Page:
Elisa Goldman
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Elisa Goldman

Band Jazz Funk


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The best kept secret in music


"Concordia knows what it means to miss New Orleans"

Concordia knows what it means to miss New Orleans
Students organize benefit concert taking place this Sunday
By: Noah Taylor

Before the devastation experienced by the people of New Orleans this past summer, the most common associations with the city were those of Mardi Gras, spicy food, and of course, the vibrant music scene. With its roots primarily in rhythm and blues, music and musicians have thrived in a city that welcomed their diversity of sound and expression for over a century. Pioneers such as Freddi Keppard, Louis Armstrong, and Sidney Bechet, to name just a few, have their roots in the warm city streets that became their platform to show the world a whole new cool. This long-standing tradition has carried on throughout the years, and a small group of Concordia music students are doing their part to help the music scene in New Orleans overcome the events which have recently befallen the city.

Upon returning for her final semester at Concordia as a jazz vocal student, Elisa Goldman wasted no time recruiting a group of individuals to put together a benefit concert for musicians affected by both Hurricanes Katrina and Rita.

"After seeing what happened to New Orleans, anybody who considers themself a jazz fan must have felt affected by the loss. That's why, as a jazz singer, I felt I had to do something to help." With no budget, the primary resource became Concordia's music department and its students.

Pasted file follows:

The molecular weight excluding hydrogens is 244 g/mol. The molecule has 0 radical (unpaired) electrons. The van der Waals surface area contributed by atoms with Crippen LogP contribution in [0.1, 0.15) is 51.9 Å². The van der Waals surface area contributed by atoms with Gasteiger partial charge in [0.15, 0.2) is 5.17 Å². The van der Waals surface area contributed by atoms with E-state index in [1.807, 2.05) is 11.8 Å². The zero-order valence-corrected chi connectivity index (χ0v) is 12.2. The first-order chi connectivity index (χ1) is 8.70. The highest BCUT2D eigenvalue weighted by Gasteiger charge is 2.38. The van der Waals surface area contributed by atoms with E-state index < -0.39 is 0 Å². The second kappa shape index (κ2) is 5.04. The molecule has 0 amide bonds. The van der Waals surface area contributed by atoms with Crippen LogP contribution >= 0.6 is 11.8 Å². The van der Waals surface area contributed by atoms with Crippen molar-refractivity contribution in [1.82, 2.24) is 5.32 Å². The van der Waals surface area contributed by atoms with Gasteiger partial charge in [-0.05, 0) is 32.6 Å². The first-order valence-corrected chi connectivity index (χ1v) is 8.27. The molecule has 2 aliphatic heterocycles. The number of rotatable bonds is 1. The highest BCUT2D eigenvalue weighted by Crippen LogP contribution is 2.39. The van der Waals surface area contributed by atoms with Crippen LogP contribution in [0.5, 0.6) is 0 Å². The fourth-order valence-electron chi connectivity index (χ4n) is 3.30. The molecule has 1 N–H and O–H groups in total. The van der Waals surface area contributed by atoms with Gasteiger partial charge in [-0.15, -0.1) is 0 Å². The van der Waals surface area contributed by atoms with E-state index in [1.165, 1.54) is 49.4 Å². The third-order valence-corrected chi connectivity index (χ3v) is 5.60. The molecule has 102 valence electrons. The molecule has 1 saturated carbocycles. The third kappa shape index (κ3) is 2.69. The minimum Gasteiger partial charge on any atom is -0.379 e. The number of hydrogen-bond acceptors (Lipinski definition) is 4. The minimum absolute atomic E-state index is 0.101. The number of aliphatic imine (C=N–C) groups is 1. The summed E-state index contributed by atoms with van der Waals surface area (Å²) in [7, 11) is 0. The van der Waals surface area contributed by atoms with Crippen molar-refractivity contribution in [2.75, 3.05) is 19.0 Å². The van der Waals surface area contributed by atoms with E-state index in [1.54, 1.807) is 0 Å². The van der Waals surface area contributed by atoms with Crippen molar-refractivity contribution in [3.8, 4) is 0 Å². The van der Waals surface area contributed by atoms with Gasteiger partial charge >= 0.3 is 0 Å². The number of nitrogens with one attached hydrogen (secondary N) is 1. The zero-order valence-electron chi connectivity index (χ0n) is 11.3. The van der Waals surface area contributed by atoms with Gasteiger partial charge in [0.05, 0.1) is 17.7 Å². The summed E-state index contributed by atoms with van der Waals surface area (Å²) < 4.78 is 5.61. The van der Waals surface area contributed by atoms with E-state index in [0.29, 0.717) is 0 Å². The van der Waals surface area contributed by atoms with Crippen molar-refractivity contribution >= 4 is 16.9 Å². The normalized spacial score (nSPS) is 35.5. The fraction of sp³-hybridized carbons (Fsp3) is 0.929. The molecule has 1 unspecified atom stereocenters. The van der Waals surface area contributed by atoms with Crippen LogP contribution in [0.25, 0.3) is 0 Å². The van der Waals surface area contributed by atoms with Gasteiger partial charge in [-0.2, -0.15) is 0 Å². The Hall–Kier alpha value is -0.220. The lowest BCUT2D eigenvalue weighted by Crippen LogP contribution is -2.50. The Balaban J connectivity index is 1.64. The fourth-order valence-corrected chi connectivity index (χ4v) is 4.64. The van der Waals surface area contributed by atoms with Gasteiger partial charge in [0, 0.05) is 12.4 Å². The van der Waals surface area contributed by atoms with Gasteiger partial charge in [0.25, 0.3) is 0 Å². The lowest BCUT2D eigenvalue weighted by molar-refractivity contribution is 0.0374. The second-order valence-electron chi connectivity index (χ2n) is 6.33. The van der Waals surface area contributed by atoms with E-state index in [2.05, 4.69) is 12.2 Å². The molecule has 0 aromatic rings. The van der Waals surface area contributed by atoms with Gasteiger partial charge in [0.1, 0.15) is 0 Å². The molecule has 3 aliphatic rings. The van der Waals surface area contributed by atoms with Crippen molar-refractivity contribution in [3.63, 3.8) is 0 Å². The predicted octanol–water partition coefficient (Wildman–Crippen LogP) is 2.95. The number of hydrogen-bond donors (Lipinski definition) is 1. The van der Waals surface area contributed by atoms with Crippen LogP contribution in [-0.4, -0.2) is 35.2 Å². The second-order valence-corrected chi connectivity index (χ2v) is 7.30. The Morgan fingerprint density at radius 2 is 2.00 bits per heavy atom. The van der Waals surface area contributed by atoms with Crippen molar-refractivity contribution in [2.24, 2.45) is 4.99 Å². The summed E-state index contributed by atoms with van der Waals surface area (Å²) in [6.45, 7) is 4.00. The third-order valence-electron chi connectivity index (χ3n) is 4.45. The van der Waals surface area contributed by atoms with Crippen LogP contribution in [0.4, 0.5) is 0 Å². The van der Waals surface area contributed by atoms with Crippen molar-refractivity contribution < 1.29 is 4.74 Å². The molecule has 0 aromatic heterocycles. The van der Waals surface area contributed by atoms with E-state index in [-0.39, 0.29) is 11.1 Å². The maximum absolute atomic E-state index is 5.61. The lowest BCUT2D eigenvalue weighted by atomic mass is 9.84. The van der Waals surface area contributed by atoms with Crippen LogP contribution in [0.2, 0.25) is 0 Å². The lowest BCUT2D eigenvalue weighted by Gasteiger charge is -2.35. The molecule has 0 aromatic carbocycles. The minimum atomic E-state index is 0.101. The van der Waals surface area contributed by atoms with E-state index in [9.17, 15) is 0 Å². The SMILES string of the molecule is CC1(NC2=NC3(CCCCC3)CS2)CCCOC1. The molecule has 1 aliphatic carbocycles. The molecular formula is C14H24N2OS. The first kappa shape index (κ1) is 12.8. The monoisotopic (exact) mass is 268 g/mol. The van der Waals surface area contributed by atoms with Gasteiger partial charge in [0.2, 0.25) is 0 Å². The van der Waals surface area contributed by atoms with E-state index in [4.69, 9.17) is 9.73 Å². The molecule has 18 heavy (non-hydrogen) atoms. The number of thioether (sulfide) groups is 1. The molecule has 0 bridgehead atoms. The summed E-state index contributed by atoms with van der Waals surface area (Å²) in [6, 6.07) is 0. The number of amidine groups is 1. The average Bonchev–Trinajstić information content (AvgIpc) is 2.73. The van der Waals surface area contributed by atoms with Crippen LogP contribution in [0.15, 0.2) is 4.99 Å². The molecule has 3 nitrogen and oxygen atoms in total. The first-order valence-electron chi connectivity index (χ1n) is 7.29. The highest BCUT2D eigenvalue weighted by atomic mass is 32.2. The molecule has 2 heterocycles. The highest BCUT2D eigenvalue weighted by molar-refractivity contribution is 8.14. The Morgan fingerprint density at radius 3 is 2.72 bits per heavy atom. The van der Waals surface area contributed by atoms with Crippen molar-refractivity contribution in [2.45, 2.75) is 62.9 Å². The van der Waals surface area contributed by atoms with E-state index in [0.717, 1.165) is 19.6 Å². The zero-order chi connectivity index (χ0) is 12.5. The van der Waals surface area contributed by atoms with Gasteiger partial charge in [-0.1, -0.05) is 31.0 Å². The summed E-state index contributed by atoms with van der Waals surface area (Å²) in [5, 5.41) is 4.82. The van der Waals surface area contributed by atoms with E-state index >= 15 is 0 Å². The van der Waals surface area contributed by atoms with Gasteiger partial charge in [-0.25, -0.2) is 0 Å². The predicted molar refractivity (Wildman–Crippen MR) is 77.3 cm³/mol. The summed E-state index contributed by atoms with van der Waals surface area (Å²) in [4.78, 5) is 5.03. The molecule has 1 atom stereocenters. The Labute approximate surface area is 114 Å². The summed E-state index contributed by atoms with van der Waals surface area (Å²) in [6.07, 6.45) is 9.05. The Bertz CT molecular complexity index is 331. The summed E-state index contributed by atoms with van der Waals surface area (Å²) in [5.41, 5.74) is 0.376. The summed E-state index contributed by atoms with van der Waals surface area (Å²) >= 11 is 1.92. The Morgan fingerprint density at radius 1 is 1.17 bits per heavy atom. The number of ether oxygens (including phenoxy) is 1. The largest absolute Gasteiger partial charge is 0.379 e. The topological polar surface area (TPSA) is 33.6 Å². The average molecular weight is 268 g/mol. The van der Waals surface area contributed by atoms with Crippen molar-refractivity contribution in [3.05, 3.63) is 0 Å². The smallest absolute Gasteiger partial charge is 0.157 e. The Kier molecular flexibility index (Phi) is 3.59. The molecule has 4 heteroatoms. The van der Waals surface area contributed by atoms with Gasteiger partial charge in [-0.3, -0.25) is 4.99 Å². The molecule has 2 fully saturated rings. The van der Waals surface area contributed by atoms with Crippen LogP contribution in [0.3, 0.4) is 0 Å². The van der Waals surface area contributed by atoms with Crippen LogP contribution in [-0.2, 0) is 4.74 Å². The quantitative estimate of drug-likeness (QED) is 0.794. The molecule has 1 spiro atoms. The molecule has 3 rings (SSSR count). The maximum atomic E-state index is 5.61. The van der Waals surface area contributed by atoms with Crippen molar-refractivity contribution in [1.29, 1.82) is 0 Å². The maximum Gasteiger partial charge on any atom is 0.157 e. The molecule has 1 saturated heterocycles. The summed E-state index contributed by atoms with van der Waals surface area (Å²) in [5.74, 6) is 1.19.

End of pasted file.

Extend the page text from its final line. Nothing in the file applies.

Also studying jazz at Concordia, Jelani Corbie and James Lynn joined Elisa in her efforts to program, produce, and promote the show. All three will also be performing at the concert.

Two months may seem like plenty of time to arrange an event of this scale, but for first time organizers, the task was daunting and sometimes frustrating. The original dates requested for the Oscar Peterson Concert Hall were denied on the grounds that the faculty was holding their own benefit show the week before. Fortunately, with a later date and a promise that the fresh collection of talent featured would create a show different in both style and tone than that of the earlier benefit, the venue was soon confirmed.

A difficult decision then had to be made that would effect the possibility of receiving Canadian corporate donations: Should an American charity be the chosen benefactor? It was through Red Cross that the organizers became aware of their ideal recipients. All of the money raised will go to the New Orleans Musicians Fund created by the Music Maker Relief Foundation as a response to the impact of Hurricane Katrina on the lives of musicians in the Gulf region. Grants from this fund are being dispersed for basic living expenses and instrument replacement as well as assistance with relocation, booking gigs and passport replacement. As they are an American foundation, there is no tax write off for Canadian corporate donations. Because of this, the organizers are relying almost exclusively on ticket sales and the donations of a few generous individuals to raise funds.

As the night of the show approaches, the business involved in the organization becomes trivial, and the significance of experiencing good music at a live show remains the students' primary concentration. The concert this Sunday will be showcasing seven of Concordia's finest student bands and vocalists. The audience will be grooving to a range of sounds from straight jazz , to jazz inspired forms such as funk, soul, reggae, and rock. Mixing it up a bit is an acapella tune with four singers including Jennie LaRiviere, who was recently awarded the prestigious Oscar Peterson scholarship Award.